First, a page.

a second coder of supplemental information usable to improve, at a dequantizer, decoded spectral coefficients of the sub-bands;
    wherein the quantizer portion fills a spectral gap in an embedded coding scheme through an adaptive selection of a technique for coding additional spectral coefficients sent to the dequantizer as supplemental information.
  13. 13. A multi-rate algebraic vector quantizing method for coding spectral coefficients of a plurality of frequency sub-bands, comprising:
    quantizing the spectral coefficients of the sub-bands, quantizing the spectral coefficients comprising using a plurality of codebooks each including a plurality of vectors and coding quantizer parameters identifying the codebooks and vectors used for coding the spectral coefficients of the sub-bands; and
    coding supplemental information usable to improve, at a dequantizer, decoded spectral coefficients of the sub-bands.
  14. 14. A multi-rate algebraic vector quantizing method as defined in claim 13, wherein coding supplemental information comprises using bits unused for quantization.
  15. 15. A multi-rate algebraic vector quantizing method as defined in claim 13, wherein the sub-bands comprises zero sub-bands and the supplemental information is structured to improve the zero sub-bands.
  16. 16. A multi-rate algebraic vector quantizing method as defined in claim 13, comprising classifying the sub-bands to detect zero sub-bands of the plurality of sub-bands whose reconstruction is anticipated to be inaccurate, wherein classifying the sub-bands comprises producing a detection flag transmitted to the dequantizer as supplemental information.
  17. 17. A multi-rate algebraic vector quantizing method as defined in claim 16, wherein classifying the sub-bands comprises calculating a detection counter indicative of a zero sub-band whose reconstruction is anticipated to be inaccurate, and producing the detection flag in response to the detection counter.
  18. 18. A multi-rate algebraic vector quantizing method as defined in claim 13, wherein quantizing the spectral coefficients comprises searching a maximum correlation lag corresponding to a maximum correlation between an original spectrum in a zero sub-band and a base spectrum, the lag being sent to the dequantizer as supplemental information.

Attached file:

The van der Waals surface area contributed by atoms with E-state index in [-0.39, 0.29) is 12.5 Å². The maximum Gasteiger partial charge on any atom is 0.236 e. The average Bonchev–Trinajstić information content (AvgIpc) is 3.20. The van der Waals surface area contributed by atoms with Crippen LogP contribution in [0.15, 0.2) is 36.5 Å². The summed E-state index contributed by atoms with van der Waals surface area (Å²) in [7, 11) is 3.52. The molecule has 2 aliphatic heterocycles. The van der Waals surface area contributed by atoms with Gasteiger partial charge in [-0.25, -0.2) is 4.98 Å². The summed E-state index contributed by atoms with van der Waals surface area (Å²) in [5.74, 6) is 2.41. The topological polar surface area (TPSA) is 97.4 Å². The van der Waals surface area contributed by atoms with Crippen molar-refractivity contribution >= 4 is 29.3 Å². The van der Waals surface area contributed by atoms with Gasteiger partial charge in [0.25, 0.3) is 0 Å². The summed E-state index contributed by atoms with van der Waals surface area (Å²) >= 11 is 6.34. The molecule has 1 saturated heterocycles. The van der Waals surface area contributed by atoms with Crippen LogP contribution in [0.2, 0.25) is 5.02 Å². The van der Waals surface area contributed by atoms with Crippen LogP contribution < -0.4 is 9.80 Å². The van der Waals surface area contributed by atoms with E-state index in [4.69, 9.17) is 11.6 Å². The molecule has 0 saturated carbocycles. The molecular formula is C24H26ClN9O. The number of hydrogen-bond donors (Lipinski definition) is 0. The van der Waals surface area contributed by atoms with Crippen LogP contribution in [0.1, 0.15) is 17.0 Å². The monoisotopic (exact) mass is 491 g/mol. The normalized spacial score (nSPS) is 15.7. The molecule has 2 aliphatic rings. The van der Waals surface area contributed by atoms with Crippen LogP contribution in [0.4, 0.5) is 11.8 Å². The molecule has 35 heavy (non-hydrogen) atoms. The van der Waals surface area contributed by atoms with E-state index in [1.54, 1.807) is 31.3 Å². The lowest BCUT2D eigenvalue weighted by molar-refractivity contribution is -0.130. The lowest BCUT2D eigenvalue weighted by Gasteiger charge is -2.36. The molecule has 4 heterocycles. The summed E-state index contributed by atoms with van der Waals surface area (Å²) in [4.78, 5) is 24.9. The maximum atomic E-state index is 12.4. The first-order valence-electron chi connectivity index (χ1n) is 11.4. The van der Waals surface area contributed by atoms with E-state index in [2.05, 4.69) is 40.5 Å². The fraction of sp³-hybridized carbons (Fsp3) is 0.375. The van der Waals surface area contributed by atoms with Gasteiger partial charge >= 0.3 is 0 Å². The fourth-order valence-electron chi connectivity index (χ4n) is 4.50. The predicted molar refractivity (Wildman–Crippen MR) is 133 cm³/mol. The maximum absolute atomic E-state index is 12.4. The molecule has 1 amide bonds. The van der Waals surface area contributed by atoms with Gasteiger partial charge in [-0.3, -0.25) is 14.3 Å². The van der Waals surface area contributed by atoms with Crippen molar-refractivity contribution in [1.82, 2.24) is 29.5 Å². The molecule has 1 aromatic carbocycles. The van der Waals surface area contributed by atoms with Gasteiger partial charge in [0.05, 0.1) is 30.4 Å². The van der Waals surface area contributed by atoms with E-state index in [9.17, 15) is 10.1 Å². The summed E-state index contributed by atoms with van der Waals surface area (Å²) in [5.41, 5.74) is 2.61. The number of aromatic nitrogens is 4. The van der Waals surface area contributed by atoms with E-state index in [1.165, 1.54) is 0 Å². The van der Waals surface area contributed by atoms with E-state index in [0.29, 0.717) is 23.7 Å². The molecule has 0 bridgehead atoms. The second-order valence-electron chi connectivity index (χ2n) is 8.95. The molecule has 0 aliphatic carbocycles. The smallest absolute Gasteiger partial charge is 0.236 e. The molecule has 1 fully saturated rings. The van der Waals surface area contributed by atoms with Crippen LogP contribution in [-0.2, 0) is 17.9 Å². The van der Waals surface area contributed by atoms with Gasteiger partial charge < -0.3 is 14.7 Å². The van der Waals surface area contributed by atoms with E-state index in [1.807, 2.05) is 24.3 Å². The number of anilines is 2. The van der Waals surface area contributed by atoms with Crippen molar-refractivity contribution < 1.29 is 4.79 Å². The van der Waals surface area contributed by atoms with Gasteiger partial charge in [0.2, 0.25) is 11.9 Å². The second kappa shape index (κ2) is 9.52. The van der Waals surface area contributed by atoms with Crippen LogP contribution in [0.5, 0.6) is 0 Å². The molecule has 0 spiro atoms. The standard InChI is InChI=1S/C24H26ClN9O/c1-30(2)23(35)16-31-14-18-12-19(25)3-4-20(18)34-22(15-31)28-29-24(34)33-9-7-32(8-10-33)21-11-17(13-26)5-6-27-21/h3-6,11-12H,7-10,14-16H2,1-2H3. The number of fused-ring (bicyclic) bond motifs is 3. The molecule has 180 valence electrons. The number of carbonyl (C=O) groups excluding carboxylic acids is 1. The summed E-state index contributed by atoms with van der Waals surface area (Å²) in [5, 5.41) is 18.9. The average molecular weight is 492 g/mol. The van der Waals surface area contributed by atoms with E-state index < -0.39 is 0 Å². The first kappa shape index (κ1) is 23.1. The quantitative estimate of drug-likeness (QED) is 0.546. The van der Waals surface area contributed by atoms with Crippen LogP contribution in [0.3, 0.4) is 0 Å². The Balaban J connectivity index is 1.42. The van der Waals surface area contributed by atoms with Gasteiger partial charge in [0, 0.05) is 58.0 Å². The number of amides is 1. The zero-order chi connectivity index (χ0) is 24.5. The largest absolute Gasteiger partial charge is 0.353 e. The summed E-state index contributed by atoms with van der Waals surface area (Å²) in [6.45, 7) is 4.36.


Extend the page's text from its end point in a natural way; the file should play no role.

19. 19. A multi-rate algebraic vector quantizing method as defined in claim 18, wherein the original spectrum is a per sub-band normalized and a sub-band ordered spectrum.
  20. 20. A multi-rate algebraic vector quantizing method as defined in claim 18, wherein the base spectrum is extracted from a decoded spectrum.
  21. 21. A multi-rate algebraic vector quantizing method as defined in claim 18, wherein quantizing the spectral coefficients comprises filling the zero sub-bands with vectors calculated from the base spectrum using the maximum correlation lag.
  22. 22. A multi-rate algebraic vector quantizing method as defined in claim 13, wherein the sub-bands comprises zero sub-bands, and wherein quantizing the spectral coefficients comprises filling the zero sub-bands with spectral coefficients derived from sub-bands coded by the quantizer portion.
  23. 23. A multi-rate algebraic vector quantizing method as defined in claim 13, wherein quantizing the spectral coefficients comprises filling a spectral gap in an embedded coding scheme.
  24. 24. A multi-rate algebraic vector quantizing method as defined in claim 23, wherein quantizing the spectral coefficients comprises filling the spectral gap through an adaptive selection of a technique for coding additional spectral coefficients sent to the dequantizer as supplemental information.
  25. 25. A multi-rate algebraic vector dequantizer for decoding spectral coefficients of a plurality of sub-bands of a spectrum, comprising:
    first decoders of received, coded quantizer parameters identifying codebooks and vectors of the codebooks used for coding the spectral coefficients of the sub-bands;
    a second decoder of received, coded supplemental information usable to improve the decoded spectral coefficients of the sub-bands;
    a dequantizer portion supplied with the decoded quantizer parameters and the decoded supplemental information and having an output for the decoded spectral coefficients.
  26. 26. A multi-rate algebraic vector dequantizer for decoding spectral coefficients of a plurality of sub-bands of a spectrum, comprising:
    first decoders of received, coded quantizer parameters identifying codebooks and vectors of the codebooks used for coding the spectral coefficients of the sub-bands;